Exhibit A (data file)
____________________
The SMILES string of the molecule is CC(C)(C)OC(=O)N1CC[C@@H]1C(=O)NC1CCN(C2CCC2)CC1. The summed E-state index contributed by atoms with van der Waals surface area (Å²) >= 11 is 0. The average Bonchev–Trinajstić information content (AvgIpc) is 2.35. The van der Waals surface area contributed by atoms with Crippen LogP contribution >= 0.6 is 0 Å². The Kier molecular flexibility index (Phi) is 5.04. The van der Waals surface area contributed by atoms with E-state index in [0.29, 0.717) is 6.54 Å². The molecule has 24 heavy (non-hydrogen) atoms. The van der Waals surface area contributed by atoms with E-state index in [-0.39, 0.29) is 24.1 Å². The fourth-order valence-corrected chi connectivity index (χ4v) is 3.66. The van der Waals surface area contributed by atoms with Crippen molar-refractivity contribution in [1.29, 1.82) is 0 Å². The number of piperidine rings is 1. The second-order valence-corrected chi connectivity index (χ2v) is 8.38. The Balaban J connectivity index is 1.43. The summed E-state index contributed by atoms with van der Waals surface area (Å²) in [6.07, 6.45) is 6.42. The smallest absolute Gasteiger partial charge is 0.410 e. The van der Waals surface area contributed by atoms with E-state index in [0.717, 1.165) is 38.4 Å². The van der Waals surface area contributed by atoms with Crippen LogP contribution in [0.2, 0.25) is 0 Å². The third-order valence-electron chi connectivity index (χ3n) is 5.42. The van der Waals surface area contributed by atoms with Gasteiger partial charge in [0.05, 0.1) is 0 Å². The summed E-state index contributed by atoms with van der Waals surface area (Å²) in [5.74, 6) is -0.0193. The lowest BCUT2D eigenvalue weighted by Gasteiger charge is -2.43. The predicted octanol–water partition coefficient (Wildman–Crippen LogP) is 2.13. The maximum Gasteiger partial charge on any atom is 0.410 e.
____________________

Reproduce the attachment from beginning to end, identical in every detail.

The SMILES string of the molecule is CC(C)(C)OC(=O)N1CC[C@@H]1C(=O)NC1CCN(C2CCC2)CC1. The summed E-state index contributed by atoms with van der Waals surface area (Å²) >= 11 is 0. The average Bonchev–Trinajstić information content (AvgIpc) is 2.35. The van der Waals surface area contributed by atoms with Crippen LogP contribution >= 0.6 is 0 Å². The Kier molecular flexibility index (Phi) is 5.04. The van der Waals surface area contributed by atoms with E-state index in [0.29, 0.717) is 6.54 Å². The molecule has 24 heavy (non-hydrogen) atoms. The van der Waals surface area contributed by atoms with E-state index in [-0.39, 0.29) is 24.1 Å². The fourth-order valence-corrected chi connectivity index (χ4v) is 3.66. The van der Waals surface area contributed by atoms with Crippen molar-refractivity contribution in [1.29, 1.82) is 0 Å². The number of piperidine rings is 1. The second-order valence-corrected chi connectivity index (χ2v) is 8.38. The Balaban J connectivity index is 1.43. The summed E-state index contributed by atoms with van der Waals surface area (Å²) in [6.07, 6.45) is 6.42. The smallest absolute Gasteiger partial charge is 0.410 e. The van der Waals surface area contributed by atoms with E-state index in [0.717, 1.165) is 38.4 Å². The van der Waals surface area contributed by atoms with Crippen LogP contribution in [0.2, 0.25) is 0 Å². The third-order valence-electron chi connectivity index (χ3n) is 5.42. The van der Waals surface area contributed by atoms with Gasteiger partial charge in [0.05, 0.1) is 0 Å². The summed E-state index contributed by atoms with van der Waals surface area (Å²) in [5.74, 6) is -0.0193. The lowest BCUT2D eigenvalue weighted by Gasteiger charge is -2.43. The predicted octanol–water partition coefficient (Wildman–Crippen LogP) is 2.13. The maximum Gasteiger partial charge on any atom is 0.410 e.